Milk Does a Dan Snaith Good
Caribouâ€šÃ„Ã´s (aka Dan Snaith) The Milk of Human Kindness is a relative departure from 2003â€šÃ„Ã´s fantastical Up in Flames (when Dan was known as Manitoba). As opposed to a pop sound-collage for the A.D.D. generation, this album is a more minimal affair, with emphasis on texture and extended soundscapes that slowly evolve into sonic frenzies. It is still fantastical, just more humble in nature. The layers of sound are present, but they reveal themselves more slowly and subtly this time around. The circus flavored opener, â€šÃ„ÃºYeti,â€šÃ„Ã¹ picks up where Manitoba left off. Unlike most songs found on Up in Flames, the reduction of scale and heavier repetition gives this song a much more numbing effect. â€šÃ„ÃºA Final Warningâ€šÃ„Ã¹ is a warm, cosmic trek that includes vocal nonsense and Can-influenced polyrhythms. â€šÃ„ÃºBarnowl,â€šÃ„Ã¹ the closer, is easily the albumâ€šÃ„Ã´s shining moment. It takes everything that made Up in Flames great, and condenses it into a six minute, fairly stripped-down freak-out. Wonderful noises decorate the song, while nervous vocals provide sincerity and warmth.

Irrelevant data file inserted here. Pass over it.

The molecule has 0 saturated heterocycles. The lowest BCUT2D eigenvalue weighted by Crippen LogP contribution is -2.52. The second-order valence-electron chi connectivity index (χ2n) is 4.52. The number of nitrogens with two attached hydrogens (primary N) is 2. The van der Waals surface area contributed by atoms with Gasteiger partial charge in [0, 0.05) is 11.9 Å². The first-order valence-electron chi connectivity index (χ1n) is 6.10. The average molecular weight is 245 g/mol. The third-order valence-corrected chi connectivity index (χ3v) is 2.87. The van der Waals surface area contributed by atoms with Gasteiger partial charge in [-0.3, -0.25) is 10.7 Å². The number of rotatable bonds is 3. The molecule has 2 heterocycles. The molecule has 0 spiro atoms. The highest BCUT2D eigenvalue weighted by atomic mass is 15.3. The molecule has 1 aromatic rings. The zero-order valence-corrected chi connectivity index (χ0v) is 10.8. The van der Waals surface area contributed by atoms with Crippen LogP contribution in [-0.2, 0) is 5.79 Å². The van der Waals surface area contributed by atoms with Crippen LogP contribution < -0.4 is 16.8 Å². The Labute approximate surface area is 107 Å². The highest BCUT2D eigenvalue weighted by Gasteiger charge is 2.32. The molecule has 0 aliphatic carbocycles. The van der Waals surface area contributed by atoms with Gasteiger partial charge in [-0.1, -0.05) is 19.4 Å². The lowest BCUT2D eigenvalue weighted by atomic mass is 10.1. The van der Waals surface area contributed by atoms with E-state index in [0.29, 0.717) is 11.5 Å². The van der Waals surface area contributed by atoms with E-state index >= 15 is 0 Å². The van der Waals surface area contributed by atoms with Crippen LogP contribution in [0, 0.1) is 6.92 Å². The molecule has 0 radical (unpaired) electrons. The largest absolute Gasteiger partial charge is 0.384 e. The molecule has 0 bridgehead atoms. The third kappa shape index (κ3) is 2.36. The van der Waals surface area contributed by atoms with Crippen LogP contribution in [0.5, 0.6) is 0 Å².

Even amidst all of the exciting experimentation, there are a few missteps. â€šÃ„ÃºPelican Narrowsâ€šÃ„Ã¹ is semi-redeemable with its fluid pianos and haunting atmosphere, but it does nothing to enhance the albumâ€šÃ„Ã´s progressive drive. â€šÃ„ÃºBrahminy Kiteâ€šÃ„Ã¹ is the only song that nearly conforms to a conventional structure. Itâ€šÃ„Ã´s bouncy, entertaining, and weird, but if you are familiar with the late-60s electronic duo The Silver Apples, it’s just a plain knock-off.
The more focused, no less experimental The Milk of Human Kindness is the perfect follow-up to the grandiose, sometimes out of control Up in Flames. Perhaps the changing of monikers only helped to encourage evolution.